Medical students of Komfo Anokye Teaching Hospital live in University-owned VALCO hostels. There are also a number of privately owned hostels both on-campus and off-campus in the surrounding townships.

     

    The New KNUST

    KNUST has, since January 2005, transformed from its previous centralized system of administration into a significantly decentralized one called the Collegiate system. Under this system, the various faculties have been condensed into six colleges.

    Since its inception, the University has been administered on the Faculty-based system. This naturally led to a situation where new Faculties and Institutes were created to meet the ever-growing academic pursuits of students.

    The resultant collection of Faculties largely hampered efficient administrative and academic operations, as duplication of efforts and long administrative processes were rampant. The need to deal with these complexities and harmonize the operation of the existing structures became apparent and unavoidable.

    This was more so, with the ever-increasing numbers in student population. True to the vision to make KNUST the model for technological education in Africa and the then Vice-Chancellor’s commitment to academic excellence, the Collegiate System came into being with the promulgation of new statutes on November 29, 2004, to underpin these changes.

    On 5th April 2005, the Pioneering Provosts were inducted and invested into office at the Great Hall of the KNUST. They were Prof. Stephen Osei, College of Agriculture and Natural Resources (CANR); Prof. S. O. Asiama, College of Architecture and Planning (CAP); Prof. Dr. Daniel Buor, College of Art and Social Sciences (CASS); Prof. F.W.Y. Momade, College of Engineering(CoE); Prof. Kwame Sarpong, College of Health Sciences (CHS); and Prof. Aboagy  Menyeh, College of Science (CoS).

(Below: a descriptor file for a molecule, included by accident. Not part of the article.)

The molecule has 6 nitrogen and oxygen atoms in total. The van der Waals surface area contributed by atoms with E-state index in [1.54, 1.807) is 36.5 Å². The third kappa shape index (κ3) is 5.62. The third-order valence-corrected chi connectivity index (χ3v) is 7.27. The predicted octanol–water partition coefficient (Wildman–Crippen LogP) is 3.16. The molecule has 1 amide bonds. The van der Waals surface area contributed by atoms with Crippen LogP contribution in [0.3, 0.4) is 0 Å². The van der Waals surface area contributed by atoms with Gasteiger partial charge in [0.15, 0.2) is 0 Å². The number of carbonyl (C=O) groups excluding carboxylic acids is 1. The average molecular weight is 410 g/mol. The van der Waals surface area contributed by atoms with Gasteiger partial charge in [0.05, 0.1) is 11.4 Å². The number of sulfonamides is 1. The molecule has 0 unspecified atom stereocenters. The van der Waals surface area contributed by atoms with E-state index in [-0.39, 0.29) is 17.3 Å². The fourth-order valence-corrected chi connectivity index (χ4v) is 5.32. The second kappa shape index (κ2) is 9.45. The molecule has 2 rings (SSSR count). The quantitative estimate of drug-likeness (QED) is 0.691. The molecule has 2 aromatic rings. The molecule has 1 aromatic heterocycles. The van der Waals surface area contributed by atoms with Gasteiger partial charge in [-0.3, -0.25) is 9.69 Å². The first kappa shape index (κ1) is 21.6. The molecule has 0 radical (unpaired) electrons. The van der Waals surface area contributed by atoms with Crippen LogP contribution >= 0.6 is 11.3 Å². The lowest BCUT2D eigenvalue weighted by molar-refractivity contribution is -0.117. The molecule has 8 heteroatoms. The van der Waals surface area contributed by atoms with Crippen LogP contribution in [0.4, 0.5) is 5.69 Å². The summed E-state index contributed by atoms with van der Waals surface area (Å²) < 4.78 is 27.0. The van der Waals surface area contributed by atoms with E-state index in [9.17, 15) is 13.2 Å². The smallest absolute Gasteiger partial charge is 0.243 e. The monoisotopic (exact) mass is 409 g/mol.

The colleges are semi-autonomous, which means that they are given the power to largely run on their own without much dependence on the central administration for financial support.

    The Provosts report directly to the Vice-Chancellor. There is also a school of Graduate Studies headed by a Dean who coordinates and facilitates graduate programs of the colleges and reports directly to the Vice-Chancellor.

    A College Registrar, Finance Officer and Librarian directly assist the Provosts in administration. Under each Provost are the various Faculties, Centres Institutes and Departments, headed by Deans Directors and Heads.

    As both administrative and academic leaders Colleges, the Provosts are to provide the needed leadership for the Colleges to guarantee efficient running of their establishments